Stonecoast Summer 2019 Teaching Apprentice John Christopher Nelson has lived in Southern California, Central Nevada, and now West Seattle, among other locales. With over thirty moves in his nomadic back pocket, you might think this 2015 MFA graduate and published fiction writer has struggled to find the proper conditions to write, but you would be wrong. Through all the changes, writing has remained John’s constant.
“I have no set writing routine,” John says, “because my work schedule varies, but I’ve learned to get myself into that mindset to write whenever and wherever I can. I try to work on something at least once a day, whether it’s generating new work or editing an earlier piece.”
John’s been writing stories since he was a kid, but “it wasn’t until my early twenties,” he says, “that writing felt like something I was really going to pursue. In my last semester at community college, I won the creative writing award in both fiction and poetry. That was a turning point.”
After sojourns as an ambulance driver, UCLA student, and Venice Beach surf shop manager, John found his way to Stonecoast, where he “made many fruitful connections and established friendships with some of the most amazing humans I’ve ever met.”
Soon after his graduation, in 2016-2017 alone, John’s work appeared in seven journals or collections, including The New Guard, The Matador Review, and Able Muse. He also garnered a spotlight interview and publication in The Stonecoast Review.
Following this avalanche of acceptances, John received several rejections, and he’ll be bringing the wisdom he’s gleaned from daily dedication, rapid-fire success, and what he calls “the necessity of failure” to students at the Summer 2019 Residency.
“I hit an extreme dry spell that was way discouraging,” John says. “I think it’s important to remember that if you’re not submitting enough to be rejected, you’re not putting yourself out there enough. I want to lead a discussion about how we, as a writing community, can use failure to foster a renewed sense of camaraderie and urgency, as far as our creative output is concerned.”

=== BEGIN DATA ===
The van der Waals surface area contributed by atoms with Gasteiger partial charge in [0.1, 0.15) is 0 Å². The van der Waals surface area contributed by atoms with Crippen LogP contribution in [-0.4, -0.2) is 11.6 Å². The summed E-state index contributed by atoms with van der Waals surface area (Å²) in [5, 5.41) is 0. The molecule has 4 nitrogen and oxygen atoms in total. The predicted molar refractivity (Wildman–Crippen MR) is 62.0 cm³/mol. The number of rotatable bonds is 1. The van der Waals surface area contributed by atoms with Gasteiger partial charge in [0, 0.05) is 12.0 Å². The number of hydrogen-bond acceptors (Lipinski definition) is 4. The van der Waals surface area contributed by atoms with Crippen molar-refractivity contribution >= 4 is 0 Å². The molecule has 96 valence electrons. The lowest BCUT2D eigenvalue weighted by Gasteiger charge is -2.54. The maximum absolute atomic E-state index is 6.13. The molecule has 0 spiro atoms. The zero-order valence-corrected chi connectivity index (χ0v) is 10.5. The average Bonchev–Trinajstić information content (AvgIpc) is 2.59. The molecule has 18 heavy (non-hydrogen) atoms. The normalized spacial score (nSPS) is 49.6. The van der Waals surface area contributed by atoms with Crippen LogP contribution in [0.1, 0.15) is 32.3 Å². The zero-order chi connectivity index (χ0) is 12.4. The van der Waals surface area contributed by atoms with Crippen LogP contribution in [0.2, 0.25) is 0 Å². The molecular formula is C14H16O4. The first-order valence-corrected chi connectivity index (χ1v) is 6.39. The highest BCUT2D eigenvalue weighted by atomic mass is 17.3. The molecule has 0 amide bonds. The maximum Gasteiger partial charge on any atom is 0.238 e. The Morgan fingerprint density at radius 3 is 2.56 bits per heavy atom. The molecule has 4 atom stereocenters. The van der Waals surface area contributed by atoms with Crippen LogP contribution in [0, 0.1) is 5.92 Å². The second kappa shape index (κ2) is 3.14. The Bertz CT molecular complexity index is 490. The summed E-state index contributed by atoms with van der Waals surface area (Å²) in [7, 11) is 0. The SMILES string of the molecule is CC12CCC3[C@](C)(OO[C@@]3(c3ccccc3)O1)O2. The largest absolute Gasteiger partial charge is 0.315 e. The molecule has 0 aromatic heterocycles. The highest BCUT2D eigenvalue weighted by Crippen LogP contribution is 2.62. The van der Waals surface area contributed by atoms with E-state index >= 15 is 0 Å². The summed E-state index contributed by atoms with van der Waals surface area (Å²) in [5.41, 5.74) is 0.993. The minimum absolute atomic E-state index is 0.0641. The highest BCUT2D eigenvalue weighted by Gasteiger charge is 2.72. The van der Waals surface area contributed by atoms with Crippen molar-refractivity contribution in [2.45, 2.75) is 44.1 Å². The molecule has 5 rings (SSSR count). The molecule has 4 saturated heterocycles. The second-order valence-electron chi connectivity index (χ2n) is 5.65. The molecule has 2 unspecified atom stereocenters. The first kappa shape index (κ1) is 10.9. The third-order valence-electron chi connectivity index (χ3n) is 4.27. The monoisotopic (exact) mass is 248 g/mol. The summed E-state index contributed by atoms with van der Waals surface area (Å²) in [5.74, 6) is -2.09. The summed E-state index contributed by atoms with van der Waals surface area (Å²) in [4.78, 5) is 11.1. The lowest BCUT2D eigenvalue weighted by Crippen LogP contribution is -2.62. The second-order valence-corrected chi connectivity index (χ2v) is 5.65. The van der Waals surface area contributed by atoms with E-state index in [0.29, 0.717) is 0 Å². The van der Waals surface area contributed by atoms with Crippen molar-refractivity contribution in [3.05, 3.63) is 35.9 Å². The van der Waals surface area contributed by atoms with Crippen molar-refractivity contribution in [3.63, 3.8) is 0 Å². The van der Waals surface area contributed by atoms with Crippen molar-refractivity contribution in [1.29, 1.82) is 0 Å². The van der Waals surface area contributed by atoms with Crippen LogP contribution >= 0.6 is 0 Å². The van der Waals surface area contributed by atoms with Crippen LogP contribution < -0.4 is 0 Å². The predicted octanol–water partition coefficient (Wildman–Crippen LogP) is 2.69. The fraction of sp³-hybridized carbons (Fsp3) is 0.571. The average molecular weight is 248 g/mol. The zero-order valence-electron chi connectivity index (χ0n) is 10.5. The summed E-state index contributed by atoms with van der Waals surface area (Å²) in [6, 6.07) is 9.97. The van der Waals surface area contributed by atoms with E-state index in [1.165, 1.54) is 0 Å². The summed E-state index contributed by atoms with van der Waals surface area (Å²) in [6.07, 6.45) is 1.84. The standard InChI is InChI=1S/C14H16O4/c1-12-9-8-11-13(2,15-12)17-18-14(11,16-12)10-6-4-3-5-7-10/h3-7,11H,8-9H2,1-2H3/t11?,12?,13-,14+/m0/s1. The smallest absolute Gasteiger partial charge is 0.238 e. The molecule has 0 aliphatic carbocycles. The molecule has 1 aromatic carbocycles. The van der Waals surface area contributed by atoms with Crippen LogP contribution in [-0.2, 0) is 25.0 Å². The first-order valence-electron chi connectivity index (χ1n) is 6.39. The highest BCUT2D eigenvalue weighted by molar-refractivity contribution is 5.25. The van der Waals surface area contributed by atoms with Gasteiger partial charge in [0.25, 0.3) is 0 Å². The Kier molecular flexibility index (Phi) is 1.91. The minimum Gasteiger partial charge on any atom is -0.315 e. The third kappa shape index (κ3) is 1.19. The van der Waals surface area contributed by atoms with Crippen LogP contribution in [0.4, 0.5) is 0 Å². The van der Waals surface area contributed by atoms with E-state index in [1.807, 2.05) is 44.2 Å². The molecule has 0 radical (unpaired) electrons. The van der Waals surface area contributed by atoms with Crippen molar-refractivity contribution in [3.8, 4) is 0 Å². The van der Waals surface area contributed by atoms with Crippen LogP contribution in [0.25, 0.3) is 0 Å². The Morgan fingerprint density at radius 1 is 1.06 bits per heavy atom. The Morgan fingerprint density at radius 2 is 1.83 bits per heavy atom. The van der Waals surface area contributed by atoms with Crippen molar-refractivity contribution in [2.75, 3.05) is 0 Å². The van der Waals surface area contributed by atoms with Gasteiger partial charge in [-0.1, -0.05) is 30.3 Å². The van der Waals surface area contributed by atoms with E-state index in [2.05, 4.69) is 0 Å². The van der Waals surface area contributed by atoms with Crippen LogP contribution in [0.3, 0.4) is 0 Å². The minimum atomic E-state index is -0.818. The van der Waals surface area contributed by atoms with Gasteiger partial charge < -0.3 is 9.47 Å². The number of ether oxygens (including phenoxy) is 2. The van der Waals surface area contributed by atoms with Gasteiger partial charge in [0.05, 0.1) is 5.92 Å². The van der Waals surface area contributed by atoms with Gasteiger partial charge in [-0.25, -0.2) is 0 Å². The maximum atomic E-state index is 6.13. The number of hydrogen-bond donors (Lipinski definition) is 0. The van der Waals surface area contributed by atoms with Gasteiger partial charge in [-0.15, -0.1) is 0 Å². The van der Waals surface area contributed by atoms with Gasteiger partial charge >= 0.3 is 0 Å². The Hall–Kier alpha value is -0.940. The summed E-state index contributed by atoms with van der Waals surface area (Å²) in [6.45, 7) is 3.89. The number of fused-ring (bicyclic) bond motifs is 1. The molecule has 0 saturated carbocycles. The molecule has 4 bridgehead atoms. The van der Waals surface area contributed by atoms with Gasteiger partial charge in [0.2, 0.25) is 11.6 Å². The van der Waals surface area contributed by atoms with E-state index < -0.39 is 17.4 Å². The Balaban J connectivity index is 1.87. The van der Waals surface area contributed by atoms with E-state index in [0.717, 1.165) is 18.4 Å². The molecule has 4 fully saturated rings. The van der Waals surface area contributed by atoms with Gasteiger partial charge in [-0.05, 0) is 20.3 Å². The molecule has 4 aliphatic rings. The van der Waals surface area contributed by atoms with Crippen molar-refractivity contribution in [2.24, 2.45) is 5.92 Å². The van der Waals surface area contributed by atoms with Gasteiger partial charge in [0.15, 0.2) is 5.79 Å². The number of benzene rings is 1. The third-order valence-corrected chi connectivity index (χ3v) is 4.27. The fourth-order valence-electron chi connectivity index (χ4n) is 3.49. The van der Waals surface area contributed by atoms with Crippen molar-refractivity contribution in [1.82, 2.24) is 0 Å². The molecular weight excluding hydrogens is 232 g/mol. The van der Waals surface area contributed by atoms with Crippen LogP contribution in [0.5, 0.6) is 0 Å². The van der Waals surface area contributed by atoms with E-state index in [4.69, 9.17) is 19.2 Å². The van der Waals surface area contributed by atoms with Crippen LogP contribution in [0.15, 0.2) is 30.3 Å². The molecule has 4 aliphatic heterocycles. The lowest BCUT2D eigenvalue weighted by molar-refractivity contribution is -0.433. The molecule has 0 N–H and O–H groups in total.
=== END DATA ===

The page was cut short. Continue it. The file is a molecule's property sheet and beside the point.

John’s apprenticeship adviser, faculty member Aaron Hamburger, looks forward to working with teaching apprentices because, he says, “I always learn something in the process. Teaching apprentices inspire me with their energy and new ideas. And John was such a warm and considerate presence as a student, he’ll make a natural teacher.”
When asked what students gain from the addition of a teaching apprentice to their workshop, Aaron observed, “Current students get to see the transformation from MFA grad to professional writer in mid-process, and they get to envision themselves taking this same journey. Sometimes a teaching apprentice can explain something differently from how I, as someone who’s been teaching and writing professionally for a while now, might express it. Students get that wonderful double-viewpoint.”
Stonecoast Teaching Apprenticeships are awarded to outstanding Stonecoast MFA alumni who demonstrate a commitment to high-quality teaching. Under the guidance of a Stonecoast faculty member, apprentices assist in first-half residency workshops, offering feedback and support to students; teach an afternoon seminar on pedagogy; and present their work at one of the evening readings. Apprentices receive a travel stipend, lodging, and daily lunches.
As Aaron Hamburger notes, “My experience [working with teaching apprentices] has always been wonderful. It’s valuable for students to hear from someone who’s been in their position and has recently gone through the journey to acquire the skills and knowledge to write their dream project.”
John Christopher Nelson is currently working on a novel while looking for homes for three short stories. In the meantime, John says, “I’m beyond stoked to contribute to the experience of Stonecoast’s current students. I hope what I bring will be positive and relevant for the members of the workshop.”